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PLoS One. 2015 Mar 10;10(3):e0119727. doi: 10.1371/journal.pone.0119727. eCollection 2015.

Innate immune response to Streptococcus pyogenes depends on the combined activation of TLR13 and TLR2.

Author information

  • 1Max F. Perutz Laboratories, University of Vienna, Vienna, Austria.
  • 2Center for Integrative Bioinformatics Vienna, Max F. Perutz Laboratories, University of Vienna, Medical University of Vienna, Vienna, Austria.
  • 3Howard Hughes Medical Institute, Department of Molecular Biology, University of Texas Southwestern Medical Center, Dallas, Texas, United States of America.
  • 4Universitätsklinikum Freiburg, Universitäts-Hautklinik, Freiburg, Germany.
  • 5Centre d'Immunologie de Marseille-Luminy (CIML), Aix-Marseille Université UM 2, Marseille, France.
  • 6Institute of Medical Microbiology, University of Duisburg-Essen, Essen, Germany.
  • 7Center for Integrative Bioinformatics Vienna, Max F. Perutz Laboratories, University of Vienna, Medical University of Vienna, Vienna, Austria; Bioinformatics and Computational Biology, Faculty of Computer Science, University of Vienna, Vienna, Austria.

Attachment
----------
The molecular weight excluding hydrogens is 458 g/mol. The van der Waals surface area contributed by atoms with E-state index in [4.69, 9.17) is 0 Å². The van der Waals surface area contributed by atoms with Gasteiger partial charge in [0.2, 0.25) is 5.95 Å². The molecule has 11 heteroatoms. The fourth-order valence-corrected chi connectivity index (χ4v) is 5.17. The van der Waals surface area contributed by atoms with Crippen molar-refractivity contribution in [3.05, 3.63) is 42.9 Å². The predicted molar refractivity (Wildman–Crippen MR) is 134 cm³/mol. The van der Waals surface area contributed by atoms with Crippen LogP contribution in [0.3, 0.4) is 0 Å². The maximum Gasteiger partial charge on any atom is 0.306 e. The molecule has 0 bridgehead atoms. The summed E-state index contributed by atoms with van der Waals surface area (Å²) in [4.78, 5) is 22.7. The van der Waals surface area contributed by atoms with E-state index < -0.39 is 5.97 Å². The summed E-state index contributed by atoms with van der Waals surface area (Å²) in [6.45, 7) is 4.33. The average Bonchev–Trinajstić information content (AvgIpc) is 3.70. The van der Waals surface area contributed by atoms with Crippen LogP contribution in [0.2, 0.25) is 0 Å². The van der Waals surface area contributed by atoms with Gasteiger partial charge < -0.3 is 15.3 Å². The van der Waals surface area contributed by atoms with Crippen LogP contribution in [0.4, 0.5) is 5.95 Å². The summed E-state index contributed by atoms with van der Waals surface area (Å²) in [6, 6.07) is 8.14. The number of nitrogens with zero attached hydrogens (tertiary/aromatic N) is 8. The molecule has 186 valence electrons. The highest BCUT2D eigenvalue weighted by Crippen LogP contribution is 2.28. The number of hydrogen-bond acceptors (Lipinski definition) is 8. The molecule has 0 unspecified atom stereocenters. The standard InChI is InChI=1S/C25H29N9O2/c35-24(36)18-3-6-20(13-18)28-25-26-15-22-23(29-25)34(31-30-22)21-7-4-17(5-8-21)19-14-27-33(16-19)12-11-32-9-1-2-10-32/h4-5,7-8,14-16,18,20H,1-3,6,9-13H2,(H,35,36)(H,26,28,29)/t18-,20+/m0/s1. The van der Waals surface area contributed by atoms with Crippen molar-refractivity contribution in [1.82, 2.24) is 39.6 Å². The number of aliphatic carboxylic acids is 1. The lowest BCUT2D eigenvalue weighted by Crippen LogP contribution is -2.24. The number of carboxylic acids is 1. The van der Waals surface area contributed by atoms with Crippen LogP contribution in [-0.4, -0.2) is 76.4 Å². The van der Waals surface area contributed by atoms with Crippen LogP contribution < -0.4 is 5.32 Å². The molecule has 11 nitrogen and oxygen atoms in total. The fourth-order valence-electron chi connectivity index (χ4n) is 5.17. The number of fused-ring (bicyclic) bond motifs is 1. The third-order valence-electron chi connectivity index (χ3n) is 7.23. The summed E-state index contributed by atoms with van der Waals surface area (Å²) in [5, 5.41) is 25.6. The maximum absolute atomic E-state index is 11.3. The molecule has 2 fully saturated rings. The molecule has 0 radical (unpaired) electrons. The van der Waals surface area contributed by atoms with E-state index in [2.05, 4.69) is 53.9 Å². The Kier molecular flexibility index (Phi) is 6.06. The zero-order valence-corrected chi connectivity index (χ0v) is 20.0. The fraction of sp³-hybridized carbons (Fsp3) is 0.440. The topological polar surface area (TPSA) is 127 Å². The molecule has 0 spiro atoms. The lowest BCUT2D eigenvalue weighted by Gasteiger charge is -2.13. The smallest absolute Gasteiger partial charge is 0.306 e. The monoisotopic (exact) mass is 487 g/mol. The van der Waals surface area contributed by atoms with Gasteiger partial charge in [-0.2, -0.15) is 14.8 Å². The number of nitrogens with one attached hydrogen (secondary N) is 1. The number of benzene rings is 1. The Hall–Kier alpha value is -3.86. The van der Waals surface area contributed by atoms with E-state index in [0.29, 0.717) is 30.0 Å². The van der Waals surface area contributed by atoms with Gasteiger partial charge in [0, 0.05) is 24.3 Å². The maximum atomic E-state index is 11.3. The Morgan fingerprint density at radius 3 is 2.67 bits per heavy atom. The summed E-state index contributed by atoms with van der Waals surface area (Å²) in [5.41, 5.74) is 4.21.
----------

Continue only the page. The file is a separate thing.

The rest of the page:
Abstract

Innate immune recognition of the major human-specific Gram-positive pathogen Streptococcus pyogenes is not understood. Here we show that mice employ Toll-like receptor (TLR) 2- and TLR13-mediated recognition of S. pyogenes. These TLR pathways are non-redundant in the in vivo context of animal infection, but are largely redundant in vitro, as only inactivation of both of them abolishes inflammatory cytokine production by macrophages and dendritic cells infected with S. pyogenes. Mechanistically, S. pyogenes is initially recognized in a phagocytosis-independent manner by TLR2 and subsequently by TLR13 upon internalization. We show that the TLR13 response is specifically triggered by S. pyogenes rRNA and that Tlr13-/- cells respond to S. pyogenes infection solely by engagement of TLR2. TLR13 is absent from humans and, remarkably, we find no equivalent route for S. pyogenes RNA recognition in human macrophages. Phylogenetic analysis reveals that TLR13 occurs in all kingdoms but only in few mammals, including mice and rats, which are naturally resistant against S. pyogenes. Our study establishes that the dissimilar expression of TLR13 in mice and humans has functional consequences for recognition of S. pyogenes in these organisms.

PMID:
25756897
PMCID:
PMC4355416
DOI:
10.1371/journal.pone.0119727
[PubMed - indexed for MEDLINE]
Free PMC Article
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